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In the place of inspiring apartment blocks full of unique expression and life that in my mind had made HK so special, I was met with drab soulless blocks of concrete reaching into the peaceful abyss above, searching for an escape from the wretched existence below. It was the most graphic illustration of the ‘rat race’ that I have ever incurred, as each faceless structure stood next to another similarly bleak structure with each apparently given up on the dream of freedom from their servitude of practicality.

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This first impression I had was very much closely linked to the feelings that immediately followed, mild panic and insecurity. Before you go to HK you expect it to be busy and packed but nothing prepares you for the crush on space that greets you once you arrive. Walking is done at a hundred miles an hour, and as I stepped off the bus I found myself immediately surround with the bustle and noise akin to that of New York but packed into an area a quarter of the size. High buildings dominate the streets on both sides only increasing the feeling of claustrophobia and insignificance.

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The hostel room offered no reprieve, as I sat on one of two beds in the tiny room the walls almost visibly moved in to consume its occupants leaving me with a feeling of dread and capture.

Having built up Hong Kong to such a height (if you pardon the pun), the last thing I expected to be feeling come 7pm on the first evening was despondency and disappointment. As far as first impressions go, Hong Kong’s lack of joie de vive and totally dehumanising pragmatism put it down there with the worst I had experienced.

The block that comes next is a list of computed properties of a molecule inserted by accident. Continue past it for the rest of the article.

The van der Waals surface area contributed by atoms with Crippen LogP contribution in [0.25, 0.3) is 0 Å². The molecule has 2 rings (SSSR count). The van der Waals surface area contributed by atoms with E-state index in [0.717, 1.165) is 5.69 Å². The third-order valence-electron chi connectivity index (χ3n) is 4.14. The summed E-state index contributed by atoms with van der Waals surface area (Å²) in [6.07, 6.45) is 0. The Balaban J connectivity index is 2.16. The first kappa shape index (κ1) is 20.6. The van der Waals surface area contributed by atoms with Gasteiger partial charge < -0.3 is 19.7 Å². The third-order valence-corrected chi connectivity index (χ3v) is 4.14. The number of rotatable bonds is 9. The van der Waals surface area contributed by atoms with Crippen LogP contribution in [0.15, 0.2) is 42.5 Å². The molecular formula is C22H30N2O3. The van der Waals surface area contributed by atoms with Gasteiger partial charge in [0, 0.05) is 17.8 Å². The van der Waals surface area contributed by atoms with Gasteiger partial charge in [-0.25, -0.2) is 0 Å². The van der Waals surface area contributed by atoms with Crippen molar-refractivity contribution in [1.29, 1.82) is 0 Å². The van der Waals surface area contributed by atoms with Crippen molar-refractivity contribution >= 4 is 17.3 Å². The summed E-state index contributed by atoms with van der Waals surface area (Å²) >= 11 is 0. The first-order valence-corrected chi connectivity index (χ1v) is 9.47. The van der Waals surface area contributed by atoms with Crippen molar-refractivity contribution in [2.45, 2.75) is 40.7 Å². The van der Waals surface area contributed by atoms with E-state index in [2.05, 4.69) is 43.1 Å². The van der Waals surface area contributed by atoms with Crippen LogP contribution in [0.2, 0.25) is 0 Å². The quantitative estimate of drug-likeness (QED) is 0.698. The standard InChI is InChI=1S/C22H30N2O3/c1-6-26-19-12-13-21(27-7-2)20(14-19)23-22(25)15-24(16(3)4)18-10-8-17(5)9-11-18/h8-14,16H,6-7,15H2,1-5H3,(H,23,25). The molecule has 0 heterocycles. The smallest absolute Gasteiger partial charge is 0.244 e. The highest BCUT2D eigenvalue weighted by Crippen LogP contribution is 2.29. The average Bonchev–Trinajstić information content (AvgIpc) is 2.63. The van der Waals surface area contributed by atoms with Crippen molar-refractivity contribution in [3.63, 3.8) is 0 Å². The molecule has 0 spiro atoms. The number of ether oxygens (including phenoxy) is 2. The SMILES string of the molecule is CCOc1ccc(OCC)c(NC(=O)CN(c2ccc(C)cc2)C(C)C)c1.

Luckily I had my bible at hand, and in true Lonely Planet fashion disaster was averted through a simple tip. ‘Try some of the amazing cuisine HK has to offer at a local Singaporean restaurant close to the waterfront.’ It proved the most delightful tonic to the day’s events.

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Hidden in yet another towering erm … tower, the restaurant served up a treat of chicken curry and rice, served with a beer the meal has lived long in the memory and has crept into the top 5 best meals I have consumed.

After this timely boost, another tip, this time from a local, paid great dividend, “Head to the waterfront at 8pm, you won’t be disappointed.” We weren’t, it was unbelievable!! We arrived just as a light and music spectacular was commencing, but to me that wasn’t the amazing thing, I had found my Hong Kong.

The harbour provides one of the most iconic images in the world and it was this I had been placing on such a pedestal earlier in the day. With the clouds above illuminated by the city lights, the buildings take on an almost ghost like aura and the sheer size and scale of the building rising up across the water draw an involuntary gasp.

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For the rest of my stay (total 36hrs) I was left to poke around and explore HK as much as I could and also had time to ponder my overall ideas of the city beyond the initial first impression. It is impossible to escape the huge western, particularly British, influences on the city. Unsurprisingly given its history, colonial culture pervades every aspect of the city. Even so to see trams, M and S and British pubs was certainly a reverse culture shock having been in China for the past 3 months and drew great pangs of longing for British shores. Mix in a thoroughly chaotic, fun, and vibrant Chinese backbone to the culture in the city and you truly see how this city got the billing of ‘east meets west’ and ‘the world’s porthole to Asia.’